The Light of the World

October 28, 2018 ()

Bible Text: John 8:12-20 |

Series:

The Light of the World | John 8:12-20
Brian Hedges | October 28, 2018

Turn in your Bibles this morning to John, the eighth chapter. We’re continuing our study in the gospel of John, and today we come to the second of the great “I am” statements in the gospel of John, John 8:12. We’re going to be reading this morning from verses 12 down through verse 20 of John chapter 8; I want you to just follow along in your copy of God’s word, or you can read the text on the screen. John 8, beginning in verse 12.

“Again Jesus spoke to them, saying, ‘I am the light of the world. Whoever follows me will not walk in darkness, but will have the light of life.’ So the Pharisees said to him, ‘You are bearing witness about yourself; your testimony is not true.’ Jesus answered, ‘Even if I do bear witness about myself, my testimony is true, for I know where I came from and where I am going, but you do not know where I come from or where I am going. You judge according to the flesh; I judge no one. Yet even if I do judge, my judgment is true, for it is not I alone who judge, but I and the Father who sent me. In your Law it is written that the testimony of two people is true. I am the one who bears witness about myself, and the Father who sent me bears witness about me.’ They said to him therefore, ‘Where is your Father?’ Jesus answered, ‘You know neither me nor my Father. If you knew me, you would know my Father also.’ These words he spoke in the treasury, as he taught in the temple; but no one arrested him, because his hour had not yet come.”

This is God’s word.

I want you to see in this passage:

I. A Presupposition about the World
II. A Declaration about Jesus
III. A Description of the Believer

I. A Presupposition about the World

First of all, a presupposition about the world, and it’s all in this one word “darkness.” Jesus says, “Whoever follows me will not walk in darkness, but will have the light of life.”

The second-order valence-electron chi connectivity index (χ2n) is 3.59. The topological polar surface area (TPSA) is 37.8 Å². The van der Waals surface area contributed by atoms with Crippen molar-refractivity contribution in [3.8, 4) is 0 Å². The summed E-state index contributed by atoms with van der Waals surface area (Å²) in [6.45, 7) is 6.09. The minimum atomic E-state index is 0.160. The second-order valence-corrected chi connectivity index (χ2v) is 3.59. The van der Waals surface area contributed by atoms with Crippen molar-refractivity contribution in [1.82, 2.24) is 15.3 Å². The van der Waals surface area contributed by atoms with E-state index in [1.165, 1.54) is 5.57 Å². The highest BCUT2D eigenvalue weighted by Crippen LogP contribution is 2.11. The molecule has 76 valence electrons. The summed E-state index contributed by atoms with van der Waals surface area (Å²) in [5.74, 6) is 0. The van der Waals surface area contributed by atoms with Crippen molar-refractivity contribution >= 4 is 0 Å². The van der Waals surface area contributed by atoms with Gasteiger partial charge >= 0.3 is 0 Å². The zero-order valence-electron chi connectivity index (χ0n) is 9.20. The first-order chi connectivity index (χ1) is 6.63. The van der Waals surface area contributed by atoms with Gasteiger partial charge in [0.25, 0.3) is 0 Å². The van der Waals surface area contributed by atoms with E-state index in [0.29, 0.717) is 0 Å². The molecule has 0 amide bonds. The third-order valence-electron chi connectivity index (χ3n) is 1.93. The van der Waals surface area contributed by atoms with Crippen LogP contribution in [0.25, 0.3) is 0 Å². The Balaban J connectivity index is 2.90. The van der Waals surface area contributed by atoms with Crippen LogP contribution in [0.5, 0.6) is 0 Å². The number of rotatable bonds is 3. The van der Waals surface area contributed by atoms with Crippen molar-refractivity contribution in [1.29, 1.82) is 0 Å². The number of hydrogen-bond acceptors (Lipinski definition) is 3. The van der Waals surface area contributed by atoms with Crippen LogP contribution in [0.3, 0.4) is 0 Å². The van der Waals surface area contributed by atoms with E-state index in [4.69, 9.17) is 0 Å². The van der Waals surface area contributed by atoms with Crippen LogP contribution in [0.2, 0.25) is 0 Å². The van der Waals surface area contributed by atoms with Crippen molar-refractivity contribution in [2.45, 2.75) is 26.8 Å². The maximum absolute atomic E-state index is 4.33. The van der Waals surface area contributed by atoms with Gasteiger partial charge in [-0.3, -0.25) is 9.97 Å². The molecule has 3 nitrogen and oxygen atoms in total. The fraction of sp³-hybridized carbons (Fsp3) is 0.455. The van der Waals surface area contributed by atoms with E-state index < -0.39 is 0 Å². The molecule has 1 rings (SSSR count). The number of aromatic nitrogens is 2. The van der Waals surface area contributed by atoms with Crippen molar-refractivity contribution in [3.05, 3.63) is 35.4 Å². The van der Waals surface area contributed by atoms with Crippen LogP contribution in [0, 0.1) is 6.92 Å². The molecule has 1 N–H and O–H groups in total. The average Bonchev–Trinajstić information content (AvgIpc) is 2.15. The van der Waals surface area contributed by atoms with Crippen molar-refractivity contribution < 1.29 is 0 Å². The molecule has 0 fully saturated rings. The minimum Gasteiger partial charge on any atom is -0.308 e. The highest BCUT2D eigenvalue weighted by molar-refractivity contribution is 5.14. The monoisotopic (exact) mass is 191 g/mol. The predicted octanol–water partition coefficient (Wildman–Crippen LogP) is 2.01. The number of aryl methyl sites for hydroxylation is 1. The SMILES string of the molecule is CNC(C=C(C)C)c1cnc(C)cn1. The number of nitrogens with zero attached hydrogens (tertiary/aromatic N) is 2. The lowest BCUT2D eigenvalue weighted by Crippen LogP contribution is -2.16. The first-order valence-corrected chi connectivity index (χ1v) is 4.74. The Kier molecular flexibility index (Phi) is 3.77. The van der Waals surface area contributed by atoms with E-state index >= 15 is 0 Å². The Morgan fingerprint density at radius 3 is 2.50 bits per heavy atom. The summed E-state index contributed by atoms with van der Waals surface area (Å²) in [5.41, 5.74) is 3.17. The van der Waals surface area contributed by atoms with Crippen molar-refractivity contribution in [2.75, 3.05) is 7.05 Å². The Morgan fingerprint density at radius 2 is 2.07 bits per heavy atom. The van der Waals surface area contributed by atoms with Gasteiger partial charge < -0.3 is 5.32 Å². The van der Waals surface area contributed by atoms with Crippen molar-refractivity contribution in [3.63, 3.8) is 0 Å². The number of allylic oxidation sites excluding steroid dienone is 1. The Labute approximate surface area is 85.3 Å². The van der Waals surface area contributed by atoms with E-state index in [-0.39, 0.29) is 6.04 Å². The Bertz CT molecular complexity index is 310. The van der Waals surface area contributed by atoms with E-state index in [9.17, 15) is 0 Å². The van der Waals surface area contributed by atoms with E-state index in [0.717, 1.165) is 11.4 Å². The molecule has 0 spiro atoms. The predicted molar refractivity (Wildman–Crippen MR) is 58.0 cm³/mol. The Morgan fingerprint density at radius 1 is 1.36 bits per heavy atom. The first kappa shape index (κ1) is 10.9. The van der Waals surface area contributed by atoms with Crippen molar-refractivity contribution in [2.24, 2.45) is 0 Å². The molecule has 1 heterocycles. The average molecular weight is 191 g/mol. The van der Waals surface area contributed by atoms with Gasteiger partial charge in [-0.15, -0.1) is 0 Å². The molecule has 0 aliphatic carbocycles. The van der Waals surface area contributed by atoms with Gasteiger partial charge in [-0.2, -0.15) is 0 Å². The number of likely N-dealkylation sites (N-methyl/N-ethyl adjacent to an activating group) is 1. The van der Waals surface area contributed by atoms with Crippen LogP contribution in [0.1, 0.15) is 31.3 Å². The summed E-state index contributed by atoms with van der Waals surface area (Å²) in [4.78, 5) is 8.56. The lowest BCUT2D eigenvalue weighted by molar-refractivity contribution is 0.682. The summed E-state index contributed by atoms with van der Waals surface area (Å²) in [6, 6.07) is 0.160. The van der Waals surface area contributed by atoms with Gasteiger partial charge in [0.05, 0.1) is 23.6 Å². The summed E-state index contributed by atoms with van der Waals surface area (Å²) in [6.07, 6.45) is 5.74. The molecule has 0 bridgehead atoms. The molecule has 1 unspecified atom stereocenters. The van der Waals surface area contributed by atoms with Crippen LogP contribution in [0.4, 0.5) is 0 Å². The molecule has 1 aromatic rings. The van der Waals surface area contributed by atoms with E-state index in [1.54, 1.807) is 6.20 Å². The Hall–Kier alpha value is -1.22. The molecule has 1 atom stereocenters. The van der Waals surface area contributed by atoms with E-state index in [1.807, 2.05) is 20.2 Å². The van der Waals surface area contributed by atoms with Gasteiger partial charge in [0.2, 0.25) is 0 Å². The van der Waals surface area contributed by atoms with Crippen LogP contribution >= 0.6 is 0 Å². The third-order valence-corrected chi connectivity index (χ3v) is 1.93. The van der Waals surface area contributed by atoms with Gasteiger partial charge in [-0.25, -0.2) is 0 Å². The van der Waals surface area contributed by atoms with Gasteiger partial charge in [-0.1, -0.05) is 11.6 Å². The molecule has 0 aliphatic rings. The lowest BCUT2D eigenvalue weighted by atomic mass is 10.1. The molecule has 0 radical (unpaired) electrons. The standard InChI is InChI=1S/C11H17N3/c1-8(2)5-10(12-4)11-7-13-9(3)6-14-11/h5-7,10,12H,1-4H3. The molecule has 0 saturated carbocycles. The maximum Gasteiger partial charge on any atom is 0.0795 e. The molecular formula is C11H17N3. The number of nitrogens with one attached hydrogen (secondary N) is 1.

The presupposition here is that the world is dark, that it’s a dark place, and that without Jesus, without the light, it will remain dark. As you know, darkness is an almost universal metaphor for that which is frightening, that which is wicked, that which is evil.

We see this all the time in popular culture. You just think, for example, about Star Wars; you have the contrast between the light and the dark.

You also see it in classical literature; for example, in Shakespeare’s Macbeth, there’s a line where Lady Macbeth is convincing herself to commit murder, and when she does so she says, “Come, thick night, / And pall thee in the dunnest smoke of hell, / That my keen knife see not the wound it makes, / Nor heaven peep through the blanket of the dark / To cry, ‘Hold, hold!’” She’s calling on the night to cover her deed, so that it will not be seen. She wants to commit murder, and she needs the cover of darkness in order to do it.

We could just multiply examples in literature and in the various cultures of the world where darkness is that which covers, that which is evil. It’s a cloak for evil, and people flee to the darkness when they want to do evil.

Darkness in Scripture is also symbolic of evil. In fact, there are several connotations to this word “darkness” in Scripture. The first occasion of this word, the first use of the word is in Genesis 1:2, where we read that “the earth was without form and void, and darkness was over the face of the deep. And the Spirit of God was hovering over the face of the water.” So, the chaos before the order of creation in Genesis 1 in described in terms of darkness. In other words, darkness is the antithesis to all that is good that God has created.

Darkness, of course, is a word used for that which is evil. Isaiah 5:20 says, “Woe to those who call evil good and good evil, who put darkness for light and light for darkness, who put bitter for sweet and sweet for bitter.” I think of that verse often when I think about the upside-down values of our culture today, where people exalt and celebrate those things which Scriptures say are shameful and are evil. They’re calling darkness light and the light darkness.

Or you might consider Psalm 82, which says that the wicked “have neither knowledge nor understanding; they walk about in darkness.”